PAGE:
The Local Church

Growing in Christ

Yes, I too see the weaknesses of the church ... and I love her. A fellow blogger puts it so well...



Believe it or not, for someone of faith I am something of a cynic. I recoil at a lot of what gets passed as 'Christian,' am nervous in large congregations, and naturally suspicious of miracle stories. But there's one thing, I've found, guaranteed to keep the doubts at bay, and believe it or not it's the church.

Yes that ragtag bunch of bickering bishops and doilied spinsters, the oldsters and youngsters, out of date, past their best, the weak, clever, creative and uncool, zealous and half hearted bunch of people who trudge to consecrated and crumbling buildings week in week out. Them. This troupe of media-trashed and tarnished sheep, I absolutely love them. They keep my faith alive. Here's why.

For every wisecracking #tweetofgod what you won't be reading or hearing about are the tens, dozens, hundreds and thousands of individual Christians the world over living for peace and doing good. We all know about the dodgy pastors, the few who make the headlines. I'm talking about ordinary everyday church people everywhere. I keep coming across them and being surprised by what I find. These guys, the normals, the ones with unsexy websites, are visiting the elderly, comforting the sick and writing to prisoners. They help people out of debt and into work. They mentor and inspire young people, host creches and playgroups, pour endless cups of tea, give their time freely to help others.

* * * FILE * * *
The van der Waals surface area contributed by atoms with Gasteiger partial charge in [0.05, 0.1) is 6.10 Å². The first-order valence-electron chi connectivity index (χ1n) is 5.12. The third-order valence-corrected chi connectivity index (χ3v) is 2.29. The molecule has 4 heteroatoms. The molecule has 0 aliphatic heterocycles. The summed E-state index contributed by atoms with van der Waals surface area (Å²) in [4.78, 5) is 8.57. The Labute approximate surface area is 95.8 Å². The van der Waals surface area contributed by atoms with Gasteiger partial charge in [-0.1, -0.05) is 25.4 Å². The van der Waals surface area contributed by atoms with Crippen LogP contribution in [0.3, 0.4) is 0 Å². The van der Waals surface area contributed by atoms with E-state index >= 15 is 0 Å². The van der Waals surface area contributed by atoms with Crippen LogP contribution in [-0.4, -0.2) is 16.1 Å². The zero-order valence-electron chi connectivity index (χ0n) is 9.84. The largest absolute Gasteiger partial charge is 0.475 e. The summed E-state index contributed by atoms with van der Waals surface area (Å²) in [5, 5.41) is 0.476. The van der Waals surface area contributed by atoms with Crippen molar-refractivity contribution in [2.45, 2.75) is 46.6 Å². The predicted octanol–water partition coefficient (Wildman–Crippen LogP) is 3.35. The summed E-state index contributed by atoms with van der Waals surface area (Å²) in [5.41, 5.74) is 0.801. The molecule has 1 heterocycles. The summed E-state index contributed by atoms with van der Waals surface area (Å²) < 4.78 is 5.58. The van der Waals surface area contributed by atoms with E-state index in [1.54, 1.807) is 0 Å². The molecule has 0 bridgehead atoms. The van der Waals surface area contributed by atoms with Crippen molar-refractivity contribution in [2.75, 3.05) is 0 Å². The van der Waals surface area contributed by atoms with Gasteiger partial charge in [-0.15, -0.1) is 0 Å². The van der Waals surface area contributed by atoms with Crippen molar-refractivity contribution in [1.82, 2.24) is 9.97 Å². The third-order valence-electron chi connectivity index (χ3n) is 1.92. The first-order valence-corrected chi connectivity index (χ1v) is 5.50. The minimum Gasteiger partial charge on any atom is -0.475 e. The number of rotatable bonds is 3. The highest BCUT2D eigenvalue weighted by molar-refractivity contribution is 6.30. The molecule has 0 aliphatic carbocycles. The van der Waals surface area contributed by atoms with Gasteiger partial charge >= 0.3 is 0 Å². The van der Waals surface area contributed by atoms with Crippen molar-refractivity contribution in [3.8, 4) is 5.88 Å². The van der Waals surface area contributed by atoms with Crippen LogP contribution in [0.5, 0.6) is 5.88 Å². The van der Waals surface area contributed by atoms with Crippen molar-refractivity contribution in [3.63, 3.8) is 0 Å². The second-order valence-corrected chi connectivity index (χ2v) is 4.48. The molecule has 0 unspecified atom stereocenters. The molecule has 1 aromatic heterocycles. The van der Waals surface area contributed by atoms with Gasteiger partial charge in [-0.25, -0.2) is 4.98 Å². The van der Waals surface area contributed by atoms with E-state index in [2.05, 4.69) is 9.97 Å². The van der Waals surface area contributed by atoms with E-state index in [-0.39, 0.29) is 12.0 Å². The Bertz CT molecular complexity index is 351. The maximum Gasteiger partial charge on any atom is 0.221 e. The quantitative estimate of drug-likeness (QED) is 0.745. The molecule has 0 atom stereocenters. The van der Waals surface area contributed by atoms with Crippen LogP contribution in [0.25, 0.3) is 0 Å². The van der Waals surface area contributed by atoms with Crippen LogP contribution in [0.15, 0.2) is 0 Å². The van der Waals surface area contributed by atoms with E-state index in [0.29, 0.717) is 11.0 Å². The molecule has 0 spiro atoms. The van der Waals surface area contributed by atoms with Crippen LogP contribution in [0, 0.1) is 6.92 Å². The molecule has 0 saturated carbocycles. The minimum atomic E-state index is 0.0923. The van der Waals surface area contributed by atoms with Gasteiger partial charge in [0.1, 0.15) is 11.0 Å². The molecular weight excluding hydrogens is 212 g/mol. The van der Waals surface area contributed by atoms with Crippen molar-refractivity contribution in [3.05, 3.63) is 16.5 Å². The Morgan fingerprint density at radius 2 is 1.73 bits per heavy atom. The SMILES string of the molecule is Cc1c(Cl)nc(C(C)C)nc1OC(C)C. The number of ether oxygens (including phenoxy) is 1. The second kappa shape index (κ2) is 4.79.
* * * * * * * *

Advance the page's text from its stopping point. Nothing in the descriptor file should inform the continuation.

Christians are on the beaches in Greece, in earthquake territory in Nepal, in refugee camps, shelters, on ships and in hospitals. They are often the first to get to those most in need and hardest to reach. They help people into cabs and clean up after drunks on our city streets on Saturday nights. Whether it's education, trafficking, fostering or Fair Trade, the church is on the frontline of almost every social service you can think of, doing the lion's share of the work for free. If you can name ten international humanitarian organisations, I'll bet the majority are Christian or have a Christian ethic. Try naming five international atheist ones, and name one on a high street near you.

There are people out there who will love to tell you that the church is going down the pan but it's simply not the whole story, or even the leading part. Notwithstanding idiots, bigots and criminals, and God knows there's plenty to forgive, come hell or high water the church just keeps going. I've yet to see anything like it. Miraculous or marvellous, the church is here for good.

Madi Simpson